1. Finding out the hard way that people don’t talk to one another while waiting in line.
Sorry, I meant QUEUING.
2. Or on a train.
“Oh, sorry, is this entire thing a ‘quiet carriage’?”
3. Or when you’ve smacked your head on the Tube doors.
4. When people behind the counter at shops think you’re a tourist because of your accent.
“Now be sure to wait until it says ‘remove card’ before taking it out of the machine or else it will void the transaction.”
WHY WOULD I HAVE A CHIP-AND-PIN CARD IF I WERE A TOURIST? RIDDLE ME THIS, SHOPGIRL.
5. Having to pay for another Coke when you should be entitled to a free refill.
6. Feeling a bit silly on the 4th of July.
“Hooray, we won! OH, LOOK, I CAME BACK.”
7. Feeling incredibly proud on 29 January 2009 when this happened.
HOPE. CHANGE. TEARS.
8. And then feeling really awkward every time something like this happens.
9. When you realised you have to GET OUT OF YOUR CAR to order takeaway.
11. AND get your Starbucks.
Although there are a sacred few drive-through Starbucks outside of London. Makes total sense to drive 40 minutes down the motorway just for a Caramel Frappuccino, right?
12. Basically just having to walk everywhere.
But you eventually got used to having to walk most places. And now when you go back home you’re confused about having to drive somewhere that’s literally five minutes away.
13. Because of this, you’ve memorised where all of the nearest drive-through restaurants are.
14. When the Pumpkin Spice Latte came to the U.K. and made your dreams come true.
15. When you wanted some cookies at 9 p.m. on a Sunday and realised that NOTHING IS OPEN.
16. When you want ANYTHING after 9 p.m. on a weekday and NOTHING IS OPEN.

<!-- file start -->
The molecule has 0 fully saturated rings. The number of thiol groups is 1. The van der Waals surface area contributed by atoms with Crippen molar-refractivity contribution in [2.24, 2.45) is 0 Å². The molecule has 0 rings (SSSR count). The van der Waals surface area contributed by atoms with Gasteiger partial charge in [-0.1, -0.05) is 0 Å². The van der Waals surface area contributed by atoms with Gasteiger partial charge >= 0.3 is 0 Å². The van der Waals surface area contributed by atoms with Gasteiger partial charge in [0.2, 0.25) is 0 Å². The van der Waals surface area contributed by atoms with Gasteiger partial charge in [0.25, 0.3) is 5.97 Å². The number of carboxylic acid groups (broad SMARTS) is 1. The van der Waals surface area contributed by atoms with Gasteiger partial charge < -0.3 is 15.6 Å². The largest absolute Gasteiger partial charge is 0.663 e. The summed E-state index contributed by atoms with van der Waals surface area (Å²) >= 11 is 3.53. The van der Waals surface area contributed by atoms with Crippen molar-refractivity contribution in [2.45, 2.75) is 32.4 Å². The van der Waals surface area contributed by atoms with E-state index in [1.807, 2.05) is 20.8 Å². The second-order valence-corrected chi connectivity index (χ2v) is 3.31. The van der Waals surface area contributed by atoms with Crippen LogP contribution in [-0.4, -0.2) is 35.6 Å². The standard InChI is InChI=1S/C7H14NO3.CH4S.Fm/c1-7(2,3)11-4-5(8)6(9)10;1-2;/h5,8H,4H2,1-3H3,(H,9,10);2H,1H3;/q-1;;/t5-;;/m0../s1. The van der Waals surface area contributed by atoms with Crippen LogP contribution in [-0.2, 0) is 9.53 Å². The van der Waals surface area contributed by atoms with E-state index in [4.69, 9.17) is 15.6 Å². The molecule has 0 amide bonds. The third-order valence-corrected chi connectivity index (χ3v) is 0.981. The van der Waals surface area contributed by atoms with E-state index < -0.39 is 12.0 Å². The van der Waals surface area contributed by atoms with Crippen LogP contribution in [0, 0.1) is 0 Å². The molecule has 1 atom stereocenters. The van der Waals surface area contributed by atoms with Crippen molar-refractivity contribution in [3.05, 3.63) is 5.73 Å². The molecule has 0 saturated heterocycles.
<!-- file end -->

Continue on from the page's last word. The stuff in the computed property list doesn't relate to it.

17. When you sneeze and you’re not met with 1,000 “BLESS YOU!”s.
“Guess I’ll just bless myself then.”
18. When the only thing you feel like doing is wandering around Target and you CAN’T.
“Hi, Mom, can you FaceTime me from Target? THANKS.”
20. And then realising you don’t know know where the fuck Basildon is so it doesn’t even matter that there’s one in the U.K. anyway.
21. Trying to figure out how British doors work.
“Oh you have to press a button to get out?”
22. Learning how to say “twat” the correct way.
Twat rhymes with “bat.”
Twat does not rhyme with “swat.”
23. The first time you went to visit your new GP and realised you didn’t have a co-pay.
26. And then you realised it was the most amazing thing ever, so now you’re all like:
27. When you discovered Father Ted for the first time.
29. Being confused when America plays England in the World Cup. (Even more confused than this newspaper headline.)
30. When Tesco started selling American treats.
OH MY GOD OH MY GOD OH MY GOD BUY ALL OF IT.
31. When you go visit somewhere outside of London where they clearly never get American visitors and you suddenly feel like a giant North American alien.
“Hi, yeah, I’m different, hello…”
32. Initially being freaked out the police in the U.K. don’t have guns, but then slowly getting used to it and now freaking out that just about anyone in the U.S. can have one.
And then being freaked out when you DO see the police in the U.K. carrying guns.
It’s a vicious, violent circle.
33. The first time you heard “God Save the Queen” and were like, “Wait, these are the wrong words.”
“God save our graaaacious queen / Sweet land of liberty, of thee I siiiiing.”
34. Explaining where you’re from and why you’ve moved for the zillionth time. (Especially if you’re from somewhere hot.)
“Yeah, the weather is different here.”
35. When you found out British food is actually amazing. (Where the hell did those rumors come from?)
36. When you’re in the U.K. for Thanksgiving and can’t find Stove Top Stuffing anywhere.
“YES IT’S JUST DEHYDRATED BREAD BUT IT MEANS A LOT TO ME OK?!”
37. When you learned there was more to beer than just Miller Lite.
38. When you went out for drinks with your colleagues expecting you would eventually go sit down and have dinner somewhere. You soon discovered this doesn’t happen, and were introduced to the world of KEBABS.
“Kabobs? Like shish kabobs?”
“Kebabs? What the fuck is that?”
39. How your British friends acted when you adopted things like “fucking hell” and “c***” into your daily vocabulary.
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